Abundance and Seasonal Occurrence of Psorophora columbiae in a Northeast Arkansas Ricefield Community

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    Increased population levels of the dark ricefield mosquito, Psorophora columbiae (Dyar and Knab), have been shown to be associated with rice cultivation in Arkansas and several other states. Four standard New Jersey light traps were operated daily between May 30 and October 2 of 1981 and 1982 to determine the relative abundance and seasonal occurrence of this species in NE Arkansas. The effect of trap distance from nearby rice on the number of adult P. columbiae collected was assessed by comparing weekly totals from 2 traps located within 0.9 km of rice fields with totals from 2 traps situated beyond 1.2 km. A total of 68,155 mosquitoes representing five genera was trapped during this study. Of this number, 45,760 (67.1% of all mosquitos captured) were P. columbiae. Female adults comprised 98.8% of the trapped ricefield mosquitoes. The peak period of abundance for this species was found to occur between mid-July and late August and was closely associated with area rice-culture practices. The capture of more than 95.0% of all P. columbiae adults within 0.9 km of rice fields confirmed the reported short flight range of this species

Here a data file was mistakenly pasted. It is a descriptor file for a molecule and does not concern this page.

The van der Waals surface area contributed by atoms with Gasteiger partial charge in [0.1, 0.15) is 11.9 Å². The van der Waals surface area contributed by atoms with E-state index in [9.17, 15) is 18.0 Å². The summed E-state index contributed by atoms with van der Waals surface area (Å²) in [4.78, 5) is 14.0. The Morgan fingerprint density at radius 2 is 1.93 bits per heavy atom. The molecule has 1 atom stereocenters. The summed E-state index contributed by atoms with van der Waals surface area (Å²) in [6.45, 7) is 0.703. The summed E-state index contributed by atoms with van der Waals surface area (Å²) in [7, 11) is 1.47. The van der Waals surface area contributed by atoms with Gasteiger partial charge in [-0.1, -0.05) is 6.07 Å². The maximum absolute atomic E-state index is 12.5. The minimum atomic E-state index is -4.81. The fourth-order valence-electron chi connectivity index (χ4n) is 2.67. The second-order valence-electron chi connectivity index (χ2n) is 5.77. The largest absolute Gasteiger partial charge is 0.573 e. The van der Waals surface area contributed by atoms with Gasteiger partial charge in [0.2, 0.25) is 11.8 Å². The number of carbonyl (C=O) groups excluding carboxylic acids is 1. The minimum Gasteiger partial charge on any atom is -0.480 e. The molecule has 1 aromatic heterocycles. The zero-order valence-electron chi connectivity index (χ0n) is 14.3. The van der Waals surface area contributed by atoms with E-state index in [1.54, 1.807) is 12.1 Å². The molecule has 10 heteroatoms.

Preclinical Analysis of JAA-F11, a Specific Anti-Thomsen-Friedenreich Antibody via Immunohistochemistry and In Vivo Imaging.

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    The tumor specificity of JAA-F11, a novel monoclonal antibody specific for the Thomsen-Friedenreich cancer antigen (TF-Ag-alpha linked), has been comprehensively studied by in vitro immunohistochemical (IHC) staining of human tumor and normal tissue microarrays and in vivo biodistribution and imaging by micro-positron emission tomography imaging in breast and lung tumor models in mice. The IHC analysis detailed herein is the comprehensive biological analysis of the tumor specificity of JAA-F11 antibody performed as JAA-F11 is progressing towards preclinical safety testing and clinical trials. Wide tumor reactivity of JAA-F11, relative to the matched mouse IgG3 (control), was observed in 85% of 1269 cases of breast, lung, prostate, colon, bladder, and ovarian cancer. Staining on tissues from breast cancer cases was similar regardless of hormonal or Her2 status, and this is particularly important in finding a target on the currently untargetable triple-negative breast cancer subtype. Humanization of JAA-F11 was recently carried out as explained in a companion paper "Humanization of JAA-F11, a Highly Specific Anti-Thomsen-Friedenreich Pancarcinoma Antibody and In Vitro Efficacy Analysis" (Neoplasia 19: 716-733, 2017), and it was confirmed that humanization did not affect chemical specificity. IHC studies with humanized JAA-F11 showed similar binding to human breast tumor tissues. In vivo imaging and biodistribution studies in a mouse syngeneic breast cancer model and in a mouse-human xenograft lung cancer model with humanized 124I- JAA-F11 construct confirmed in vitro tumor reactivity and specificity. In conclusion, the tumor reactivity of JAA-F11 supports the continued development of JAA-F11 as a targeted cancer therapeutic for multiple cancers, including those with unmet need